Thank you for your consideration.

Sincerely,

WARNER & KAINE SECURE FINAL PASSAGE OF BILL GRANTING RECOGNITION OF VIRGINIA INDIAN TRIBES

WASHINGTON, D.C. – Today, U.S. Senators Tim Kaine and Mark Warner secured final passage of the Thomasina E. Jordan Indian Tribes of Virginia Federal Recognition Act of 2017. Once signed by the President, the legislation will grant federal recognition of six Virginia tribes: the Chickahominy, the Eastern Chickahominy, the Upper Mattaponi, the Rappahannock, the Monacan, and the Nansemond. Many of these include descendants of Pocahontas’ Virginia Powhatan tribe. Kaine and Warner worked with Democratic and Republican colleagues to ensure that the bill made it through to final passage. These tribes had received official recognition from the Commonwealth of Virginia, but had not received federal recognition, which will grant the tribes legal standing and status in direct relationships with the U.S. government.

U.S. Senators and members of the House of Representatives from Virginia have pushed for federal recognition since the 1990s, with Senators George Allen and John Warner first introducing this legislation in the Senate in 2002. Kaine and Warner introduced this legislation in the Senate in the 113th and 114th Congresses, and Warner had introduced it in prior Congresses.

“This is about Virginia tribes that were here and encountered the English when they arrived in [Jamestown] in 1607, the tribes of Pocahontas and other wonderful Virginians. They are living tribes, never recognized by the federal government for a series of reasons. . . . It's a fundamental issue of respect, and fairly acknowledging a historical record, and a wonderful story of tribes that are living, thriving and surviving and are a rich part of our heritage. This is a happy day to stand up on their behalf,” Senator Kaine said on the Senate floor ahead of passage.

“We and some of the folks who are in the gallery today were not sure this day would ever come, but even here in the United States Congress and the United States Senate, occasionally we get things right. And boy, oh, boy, this is a day where we get things right on a civil rights basis, on a moral basis, on a fairness basis, and to our friends who are representatives of some of the six tribes who are finally going to be granted federal recognition, we want to say thank you for their patience, their perseverance, their willingness to work with us and others,” Senator Warner said on the Senate floor ahead of passage.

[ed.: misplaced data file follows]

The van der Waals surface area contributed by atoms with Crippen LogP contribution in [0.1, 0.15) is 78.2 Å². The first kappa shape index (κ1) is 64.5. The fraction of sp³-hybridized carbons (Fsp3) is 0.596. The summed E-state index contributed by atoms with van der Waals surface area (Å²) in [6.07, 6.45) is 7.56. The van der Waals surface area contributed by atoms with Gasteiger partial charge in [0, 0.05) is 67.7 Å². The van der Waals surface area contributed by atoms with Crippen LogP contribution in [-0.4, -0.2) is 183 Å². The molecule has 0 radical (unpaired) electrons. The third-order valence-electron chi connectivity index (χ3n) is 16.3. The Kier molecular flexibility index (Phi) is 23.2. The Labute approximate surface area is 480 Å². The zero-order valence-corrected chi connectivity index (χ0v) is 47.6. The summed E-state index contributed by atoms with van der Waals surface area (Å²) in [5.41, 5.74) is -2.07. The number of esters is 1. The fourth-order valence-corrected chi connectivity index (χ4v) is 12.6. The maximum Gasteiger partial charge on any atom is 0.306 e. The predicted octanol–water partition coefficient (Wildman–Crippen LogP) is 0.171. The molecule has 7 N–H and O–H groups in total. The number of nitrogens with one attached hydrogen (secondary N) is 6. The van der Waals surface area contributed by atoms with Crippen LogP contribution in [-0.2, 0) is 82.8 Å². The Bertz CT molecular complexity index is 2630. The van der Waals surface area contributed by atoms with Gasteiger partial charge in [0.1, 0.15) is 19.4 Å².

This version, which originated in the House of Representatives and was introduced by Virginia Congressman Rob Wittman, passed in the House unanimously in May.

Congressman Wittman said, “Today we have taken a critical step forward in correcting the Federal Government’s failure to recognize the ‘first contact' tribes of the Commonwealth of Virginia. Decades in the making, federal recognition will acknowledge and protect historical and cultural identities of these tribes for the benefit of all Americans. It will also affirm the government-to-government relationship between the United States and the Virginia tribes, and help create opportunities to enhance and protect the well-being of tribal members. I want to thank Senators Kaine and Warner for their support to give these tribes the recognition they have long deserved.”

Once signed by the President, federal recognition will allow Virginia’s tribes legal standing and status in direct relationships with the U.S. government. Further, it would allow tribes to:

  • Compete for educational programs and other grants only open to federally recognized tribes;
  • Repatriate the remains of their ancestors in a respectful manner. Many of these remains reside in the Smithsonian, but without federal status there is no mandate to return the remains; and
  • Provide affordable health care services for elder tribal members who have been unable to access care.

These tribal leaders were in attendance in the Senate Gallery for the vote:

  • W. Frank Adams, Chief, Upper Mattaponi Indian Tribe
  • Stephen R. Adkins, Chief, Chickahominy Indian Tribe
  • Wayne B. Adkins, Chair of VITAL
  • Dean Branham, Chief, Monacan Nation
  • Lee Lockamy, Chief Nansemond Indian Tribe
  • Frank Richardson, representing Chief Anne Richardson, Rappahannock Tribe
  • Gerald A. Stewart, Assistant Chief, Eastern Chickahominy Indian Tribe

KAINE & COLLEAGUES INTRODUCE BILL TO INVEST $45 BILLION TOWARD COMBATING OPIOID CRISIS

WASHINGTON, D.C. – U.S. Senator Tim Kaine (D-VA), a member of the Senate Health, Education, Labor, & Pensions (HELP) Committee, joined U.S. Senators Bob Casey (D-PA) and Ed Markey (D-MA) to introduce the Combating the Opioid Epidemic Act, which wouldinvest $45 billion for prevention, detection, surveillance and treatment of opioids and opioid addiction. This legislation would address a number of the critical shortcomings in the approach to combating the opioid epidemic, including the Trump Administration’s unwillingness to make a long-term investment in the fight.